Using birth control and contraceptives isn’t only about limiting unprotected sex and preventing pregnancy. Birth control is a critical tool for reproductive health care delivery and disease control. At the same time, there are so many forms of birth control to choose from, which makes it hard to pick the best option for you! But lucky for you, it doesn’t have to be this way!
The following key facts will help you to decide which birth control method is right for you because some methods may work better than others depending on your health, your lifestyle, if you want children now or in the future, and your need to prevent sexually transmitted infections.
In the United States, there are over a dozen contraceptive methods and options available to choose from – which is a lot! They range from long-acting reversible contraceptives, such as intrauterine devices (or IUDs), to shorter-term methods, like the pill or the ring, or even barrier methods, like condoms.
Among the most common, effective, and convenient are the birth control implant or IUD, both of which can last from 3-5 years, the birth control shot (AKA depo shot or Depo-Provera, which lasts 12 weeks), the vaginal ring (which needs to be replaced monthly), patch (which also needs to be replaced weekly such as Twirla), or pill (which is taken daily).
If you have questions about which birth control option is right for you, consult your doctor to get started on your birth control regimen.
Continue reading below for some interesting facts that you may not know about birth control!
The Birth Control Pill Has Health Benefits
On top of being one of the most popular and effective ways to prevent pregnancy, the birth control pill has additional women’s health benefits. Sometimes, side effects can be good and the benefits of taking the pill extend beyond preventing pregnancy.
Combination birth control pills (not the progestin-only pill or the “mini-pill”) can help treat, prevent, or lessen the effects of:
- Hormonal acne
- Ovarian cysts
- Endometrial and ovarian cancers
- Sexually transmitted infections of your ovaries, fallopian tubes, and uterus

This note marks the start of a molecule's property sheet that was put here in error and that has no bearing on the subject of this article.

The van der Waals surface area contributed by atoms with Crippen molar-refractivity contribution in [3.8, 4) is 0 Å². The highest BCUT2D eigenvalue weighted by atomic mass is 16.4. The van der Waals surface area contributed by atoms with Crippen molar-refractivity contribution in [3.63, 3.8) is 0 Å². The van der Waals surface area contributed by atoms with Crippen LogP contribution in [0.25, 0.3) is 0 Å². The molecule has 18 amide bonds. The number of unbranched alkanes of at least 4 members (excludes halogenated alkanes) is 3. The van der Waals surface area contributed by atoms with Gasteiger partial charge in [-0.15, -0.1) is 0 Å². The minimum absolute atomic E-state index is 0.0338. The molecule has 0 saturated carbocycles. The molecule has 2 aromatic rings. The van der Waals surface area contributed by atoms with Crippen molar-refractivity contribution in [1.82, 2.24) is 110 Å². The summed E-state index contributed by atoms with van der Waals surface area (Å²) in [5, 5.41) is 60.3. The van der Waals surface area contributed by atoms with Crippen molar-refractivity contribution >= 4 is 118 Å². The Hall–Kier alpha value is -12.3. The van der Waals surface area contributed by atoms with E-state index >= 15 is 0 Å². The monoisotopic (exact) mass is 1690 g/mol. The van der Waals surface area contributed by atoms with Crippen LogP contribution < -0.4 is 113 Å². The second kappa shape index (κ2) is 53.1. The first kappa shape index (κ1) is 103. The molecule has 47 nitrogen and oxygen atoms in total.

- Iron deficiency anemia, and
- PMS, PMDD
The pill can also make your periods more regular and easy to predict. The hormones found in the pill can help to reduce menstrual cramps and reduce heavy flows, making your periods lighter and less painful or uncomfortable.
You May Have to Try Many Pill Brands Before Finding the Right One
Pre-existing medical conditions or other health problems like high blood pressure, smoking, and a family history of breast cancer are important factors for you and your doctor to consider when choosing the best birth control method for you.
You may have to try different birth control methods and different brands of the birth control pill to find the option that is best for you. However at Pandia Health with our academic doctor CEO/Founder and our expert doctors, we have developed an algorithm based on your age, BMI, and race as a proxy for genetics that results in few, if any, side effects.
Some birth control options have common side effects that may not be present in other methods. For example, if you get headaches while taking the pill, you can talk to your doctor about switching to the progestin-only option or non-hormonal IUD.
Under the Affordable Care Act, insurance covers the cost of birth control with no copay, no deductible. However, it’s a good idea to check with your insurance if it only pertains to specific brands. For instance, without insurance, oral contraceptive pills (birth control pills) can be around $50 per month, and the IUD is roughly $1,000.
Luckily, with Pandia Health you can get birth control for free with most health insurance or starting at as low as $7/pack without!
The doctors and Patient Care Advisors at Pandia Health are happy to assist you and find the right birth control pill, patch, or ring for you, offering FREE delivery for your medication to your home or wherever you want it mailed. Sign up today and get birth control sent to your mailbox with FREE delivery and automatic refills.